trade and taxes

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					Taxation and Trade
  Arindam Das-Gupta
    Outline - 8 effects on trade
   Taxes can cause trade
   Trade taxes reduce trade and welfare
   Differential tariffs distort production and
    trade patterns
   Tariffs increase non-traded goods demand
   Trade taxes cause smuggling and forex black
    markets
   Costly customs procedures reduce trade –
    like a tariff
   Trade liberalisation can boosts revenue – or
    not
   Trade effects of different domestic taxes
    depend on incidence
    Outline - plus 7 more...
   Can VAT revenue replace lost trade tax
    revenue? Maybe or maybe not.
   Taxes distort investment in exports -
    including services
   International incidence of tax depends on
    monopoly power in traded goods
   Tax competition or tax relief can distort factor
    movements instead of trade
   Tax havens reduce tax bases and are being
    cooperatively combated
   Globalization reduces domestic tax bases
   Other policy instruments can also impact
    international trade
       Importance of trade and trade
       taxes
80
                                     Trade
60                                   Taxes (%
                                     of
40                                   Revenue)
20                                   Trade (%
                                     of GDP)
0
                      World
     South



             Asia &




                              OECD
     Asia
              East
                                                      Trade (% of GDP)




                                             0
                                                 50
                                                      100
                                                            150
                                                                  200
                                                                        250
                                                                              300
                                                                                    350
                                     India
                               Bangladesh
                                  Pakistan
                                    China
                                                                                          taxes




Trade
                                    Nepal
                               Korea, Rep.
                                Indonesia
                                Sri Lanka
                               Papua New
                                 Guinea
                               Philippines
                                  Vietnam


Taxes on international trade
                                 Thailand
                                 Mongolia
                                 Maldives
                                 Malaysia
                                Singapore
                                             0
                                             1
                                             2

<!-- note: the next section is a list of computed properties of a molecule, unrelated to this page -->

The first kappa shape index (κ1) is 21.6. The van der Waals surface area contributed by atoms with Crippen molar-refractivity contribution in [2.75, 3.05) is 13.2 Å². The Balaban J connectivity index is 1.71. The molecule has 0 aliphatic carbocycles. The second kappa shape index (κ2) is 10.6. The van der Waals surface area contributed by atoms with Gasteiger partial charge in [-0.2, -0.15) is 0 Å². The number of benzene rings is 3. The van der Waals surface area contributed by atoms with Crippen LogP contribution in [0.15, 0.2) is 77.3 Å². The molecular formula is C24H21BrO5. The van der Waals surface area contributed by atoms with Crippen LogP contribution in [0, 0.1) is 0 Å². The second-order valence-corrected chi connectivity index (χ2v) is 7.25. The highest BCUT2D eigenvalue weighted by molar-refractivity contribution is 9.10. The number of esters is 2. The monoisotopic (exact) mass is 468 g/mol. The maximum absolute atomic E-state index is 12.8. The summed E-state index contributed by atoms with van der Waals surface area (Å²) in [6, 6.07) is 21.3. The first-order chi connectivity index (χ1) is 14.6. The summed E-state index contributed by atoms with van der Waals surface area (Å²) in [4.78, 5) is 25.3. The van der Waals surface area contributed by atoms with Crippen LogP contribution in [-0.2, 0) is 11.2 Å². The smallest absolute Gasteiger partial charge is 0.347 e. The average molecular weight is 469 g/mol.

3
                                             4
                                             5
                                             6
                                             7
                                             8
                                             9
                                                                                          Importance of trade and trade

                                             10




                                                 Trade taxes (% of GDP)
Taxes can cause trade: Example 1
          A: No tax equilibrium
          Tax imposed on X1
          X1: exported good post tax
          X2: imported good post tax
          B: Post tax equilibrium
    Trade creation and diversion with
    customs unions: Example 2

   Customs union: levy lower (or no)
    import tariffs on members and
    common tariffs on non-members
   Leads to increased trade between
    members (“trade creation”)
   Less trade with non-member countries
    (“trade diversion”)
    Trade taxes and trade

   Impact trade and welfare negatively
   Non-tariff barriers (quotas) have similar
    effects - if quota is auctioned by govt.
    – else quote revenues go to quota holder and
      there are income effects on trade
    – rent seeking may also occur
   Differential trade taxes or other taxes
    distort trade patterns
Effects of tariffs on trade and welfare
                                          B+A:
                                          welfare
                                          loss from
                                          tariff tm
Effects of export taxes on trade and
welfare

                             B+A
                             welfare
                             loss from
                             export tax
                             te
        Differential tariffs distort production
        and trade
Good 1 - High Tariff      Good 2 - Low Tariff
            Tariffs increase non-traded goods
            and reduce traded goods
            production
     T                       NT Non-Traded Goods
p           Traded Goods   p

                               NT **
p   T**                    p
                                    *
                               NT
p   T   *
                           p
Trade taxes cause smuggling and
forex black markets
   Smuggling
    – Real resources used to avoid payment of tax
    – Nexus with corruption
    – Are bribes more efficient than smuggling?
   Impact on forex black markets
    (“hawala”) with exchange rationing
    leading to a forex premium
    – premium serves as “surrogate tariff”
    – tariff increase causes premium to fall
    Trade tax administration and trade
   Customs procedures impact imports and
    exports like trade taxes - without revenue
    benefits.
   Customs streamlining can boost trade and so
    trade tax revenue.
    – Customs cooperation also facilitated by
      harmonised goods classification and automation
   Some customs reforms can help curb under-
    over-invoicing and smuggling, increasing
    revenue - has conflicting effects on trade.
    – Pre-shipment inspection may help or hurt
      government revenue
Revenue effects of trade liberalisation
   If trade causes growth, revenue should
    rise if buoyancy is positive.
   Replacing QRs by tariffs should boost
    revenue
   Both in theory and empirically lower
    tariffs impact on trade tax revenue
    indeterminate: Laffer curve
   Sufficient tariff lowering must reduce
    revenue
   Theory and empirical evidence on